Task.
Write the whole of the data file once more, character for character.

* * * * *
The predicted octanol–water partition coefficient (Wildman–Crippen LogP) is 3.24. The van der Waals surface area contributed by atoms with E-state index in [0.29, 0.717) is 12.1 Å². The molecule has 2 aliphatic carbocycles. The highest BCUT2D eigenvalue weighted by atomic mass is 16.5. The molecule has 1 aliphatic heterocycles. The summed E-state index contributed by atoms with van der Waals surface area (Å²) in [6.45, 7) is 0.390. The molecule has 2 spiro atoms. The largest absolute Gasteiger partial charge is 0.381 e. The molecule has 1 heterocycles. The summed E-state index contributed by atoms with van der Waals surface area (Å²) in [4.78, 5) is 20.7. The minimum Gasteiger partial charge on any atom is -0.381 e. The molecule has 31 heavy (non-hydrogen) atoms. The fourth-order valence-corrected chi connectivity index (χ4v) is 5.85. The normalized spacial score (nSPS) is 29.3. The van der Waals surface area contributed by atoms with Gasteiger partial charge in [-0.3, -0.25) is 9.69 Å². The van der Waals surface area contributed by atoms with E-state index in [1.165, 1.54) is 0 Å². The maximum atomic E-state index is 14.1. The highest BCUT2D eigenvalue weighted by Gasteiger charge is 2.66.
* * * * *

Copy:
The predicted octanol–water partition coefficient (Wildman–Crippen LogP) is 3.24. The van der Waals surface area contributed by atoms with E-state index in [0.29, 0.717) is 12.1 Å². The molecule has 2 aliphatic carbocycles. The highest BCUT2D eigenvalue weighted by atomic mass is 16.5. The molecule has 1 aliphatic heterocycles. The summed E-state index contributed by atoms with van der Waals surface area (Å²) in [6.45, 7) is 0.390. The molecule has 2 spiro atoms. The largest absolute Gasteiger partial charge is 0.381 e. The molecule has 1 heterocycles. The summed E-state index contributed by atoms with van der Waals surface area (Å²) in [4.78, 5) is 20.7. The minimum Gasteiger partial charge on any atom is -0.381 e. The molecule has 31 heavy (non-hydrogen) atoms. The fourth-order valence-corrected chi connectivity index (χ4v) is 5.85. The normalized spacial score (nSPS) is 29.3. The van der Waals surface area contributed by atoms with Gasteiger partial charge in [-0.3, -0.25) is 9.69 Å². The van der Waals surface area contributed by atoms with E-state index in [1.165, 1.54) is 0 Å². The maximum atomic E-state index is 14.1. The highest BCUT2D eigenvalue weighted by Gasteiger charge is 2.66.